Town explained that the third pillar that USKI focused on was research. According to her, the Institute was best known for providing greater analysis on North Korean policies and North Korea’s relationship with the U.S., and it held numerous public and private roundtable events to provide analysis of policies.
Town believed that USKI was successful in carrying out its three intended missions.
“[Korea] is an important player,” she said. “This is an important geopolitical situation. The importance now is greater than it has been in the past, and the attention to this issue is even greater than it ever has been.”
Town emphasized the importance of USKI in D.C. through its impact on the policy community and support of the Korea Studies Program at SAIS.
According to Town, a lot of young people in Washington, D.C. working on Korea Studies began as USKI interns.
Shan Wu, a SAIS Korea Studies student and 2016-2017 USKI student fellow, expressed her concern over the possible effects of the Institute’s closure on both the policy community and on relations between Korea and the U.S.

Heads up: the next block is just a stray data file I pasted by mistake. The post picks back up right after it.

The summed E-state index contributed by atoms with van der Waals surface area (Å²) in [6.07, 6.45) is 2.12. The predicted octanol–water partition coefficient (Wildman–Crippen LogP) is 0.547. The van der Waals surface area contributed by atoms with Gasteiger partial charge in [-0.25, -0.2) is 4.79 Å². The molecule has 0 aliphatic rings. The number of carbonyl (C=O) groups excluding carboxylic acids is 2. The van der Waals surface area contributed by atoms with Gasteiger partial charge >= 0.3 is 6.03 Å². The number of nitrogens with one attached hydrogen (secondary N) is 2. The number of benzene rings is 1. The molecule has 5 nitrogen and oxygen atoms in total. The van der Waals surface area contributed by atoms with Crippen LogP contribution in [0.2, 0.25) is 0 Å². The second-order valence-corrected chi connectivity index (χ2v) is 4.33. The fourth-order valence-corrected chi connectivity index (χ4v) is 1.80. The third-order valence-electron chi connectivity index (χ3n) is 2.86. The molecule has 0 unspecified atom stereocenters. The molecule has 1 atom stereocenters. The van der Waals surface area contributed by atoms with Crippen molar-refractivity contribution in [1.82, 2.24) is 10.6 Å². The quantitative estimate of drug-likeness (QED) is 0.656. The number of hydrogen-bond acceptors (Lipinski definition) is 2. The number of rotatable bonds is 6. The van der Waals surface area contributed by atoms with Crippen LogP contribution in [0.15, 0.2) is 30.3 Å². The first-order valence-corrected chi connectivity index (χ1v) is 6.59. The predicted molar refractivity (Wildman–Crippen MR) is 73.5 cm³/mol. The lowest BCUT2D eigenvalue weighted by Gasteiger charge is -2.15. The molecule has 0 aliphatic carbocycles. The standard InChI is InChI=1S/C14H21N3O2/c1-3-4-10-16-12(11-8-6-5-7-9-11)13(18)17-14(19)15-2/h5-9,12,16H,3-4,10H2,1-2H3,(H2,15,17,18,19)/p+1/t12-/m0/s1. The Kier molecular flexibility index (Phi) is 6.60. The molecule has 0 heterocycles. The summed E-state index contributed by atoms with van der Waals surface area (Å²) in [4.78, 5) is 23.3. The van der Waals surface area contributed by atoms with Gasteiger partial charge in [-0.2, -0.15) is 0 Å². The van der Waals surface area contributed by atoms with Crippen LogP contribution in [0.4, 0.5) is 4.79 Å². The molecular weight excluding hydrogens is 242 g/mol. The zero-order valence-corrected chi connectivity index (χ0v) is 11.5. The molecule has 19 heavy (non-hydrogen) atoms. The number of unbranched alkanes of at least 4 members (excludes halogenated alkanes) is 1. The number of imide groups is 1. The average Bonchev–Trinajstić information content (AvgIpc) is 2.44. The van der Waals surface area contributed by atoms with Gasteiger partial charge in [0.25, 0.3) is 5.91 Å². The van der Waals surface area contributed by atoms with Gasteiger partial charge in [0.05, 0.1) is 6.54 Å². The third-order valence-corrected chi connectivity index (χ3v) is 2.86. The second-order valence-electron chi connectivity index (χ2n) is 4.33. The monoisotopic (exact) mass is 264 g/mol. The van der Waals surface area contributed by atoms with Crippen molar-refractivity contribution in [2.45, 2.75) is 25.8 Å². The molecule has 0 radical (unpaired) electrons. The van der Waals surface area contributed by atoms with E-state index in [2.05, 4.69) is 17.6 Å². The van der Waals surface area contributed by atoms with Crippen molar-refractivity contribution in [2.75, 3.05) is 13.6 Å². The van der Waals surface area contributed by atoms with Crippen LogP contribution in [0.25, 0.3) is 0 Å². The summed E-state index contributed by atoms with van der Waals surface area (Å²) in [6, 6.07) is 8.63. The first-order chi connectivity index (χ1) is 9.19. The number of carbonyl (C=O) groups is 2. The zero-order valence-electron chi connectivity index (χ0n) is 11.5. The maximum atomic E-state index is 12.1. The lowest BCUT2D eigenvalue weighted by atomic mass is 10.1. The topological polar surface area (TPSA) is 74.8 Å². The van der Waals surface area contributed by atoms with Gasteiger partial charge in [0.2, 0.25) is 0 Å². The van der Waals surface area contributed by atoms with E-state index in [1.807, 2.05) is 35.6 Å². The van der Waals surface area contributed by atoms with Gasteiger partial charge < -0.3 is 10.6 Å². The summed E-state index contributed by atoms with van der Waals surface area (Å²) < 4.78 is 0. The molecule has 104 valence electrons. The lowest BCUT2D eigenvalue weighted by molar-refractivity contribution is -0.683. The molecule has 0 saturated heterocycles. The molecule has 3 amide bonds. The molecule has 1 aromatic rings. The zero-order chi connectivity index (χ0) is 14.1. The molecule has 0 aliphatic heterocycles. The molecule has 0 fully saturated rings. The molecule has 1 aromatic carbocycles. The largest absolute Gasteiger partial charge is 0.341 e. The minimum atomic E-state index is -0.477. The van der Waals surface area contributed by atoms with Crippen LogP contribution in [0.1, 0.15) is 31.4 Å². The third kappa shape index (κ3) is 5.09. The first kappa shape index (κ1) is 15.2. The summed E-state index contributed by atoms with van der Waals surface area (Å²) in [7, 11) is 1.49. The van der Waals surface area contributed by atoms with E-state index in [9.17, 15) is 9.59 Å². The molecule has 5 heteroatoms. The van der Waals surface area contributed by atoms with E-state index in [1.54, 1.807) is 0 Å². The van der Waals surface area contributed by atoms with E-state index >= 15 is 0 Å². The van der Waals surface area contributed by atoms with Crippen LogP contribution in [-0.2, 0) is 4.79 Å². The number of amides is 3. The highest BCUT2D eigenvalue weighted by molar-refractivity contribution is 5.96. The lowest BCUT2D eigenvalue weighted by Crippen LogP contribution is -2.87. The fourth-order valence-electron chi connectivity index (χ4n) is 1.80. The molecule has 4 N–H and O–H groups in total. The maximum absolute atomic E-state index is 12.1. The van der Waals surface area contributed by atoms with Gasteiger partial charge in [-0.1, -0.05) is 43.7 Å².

“The purpose of it is to promote constructive U.S.-Korea relations, and the closing of it and withdrawal of the funding for it will have complications for future development in the relationship,” Wu said.
In an email to The News-Letter, Jaehan Park, a PhD candidate in Japan/Asia studies at SAIS, addressed differing explanations for the closure of the Institute.
“Generally speaking, progressive newspapers find the USKI’s purported financial problems liable to its closure, whereas their conservative counterparts are pointing to alleged political interference from the high offices,” Park wrote.
Park noted that 38 North, USKI’s signature publication, has been widely read by students, government officials and independent analysts across the Pacific. According to him, it has become a staple for those interested in inter-Korean affairs.
In addition to 38 North, Park listed USKI’s sponsorship of the SAIS Korean Student Association (KSA), Korea Club and the Sejong Society as examples of the Institute’s support for Korea-based student organizations.
According to Gallucci, there is little hope that the Institute will be reestablished following its closure.
“The metaphor might be Humpty Dumpty,” Gallucci said. “I think that the staff, both senior staff and others in the Institute, must look out for their own futures, and they are trying to make plans to go off and do other things. I don’t believe that there’s a way to put Humpty Dumpty back together again.”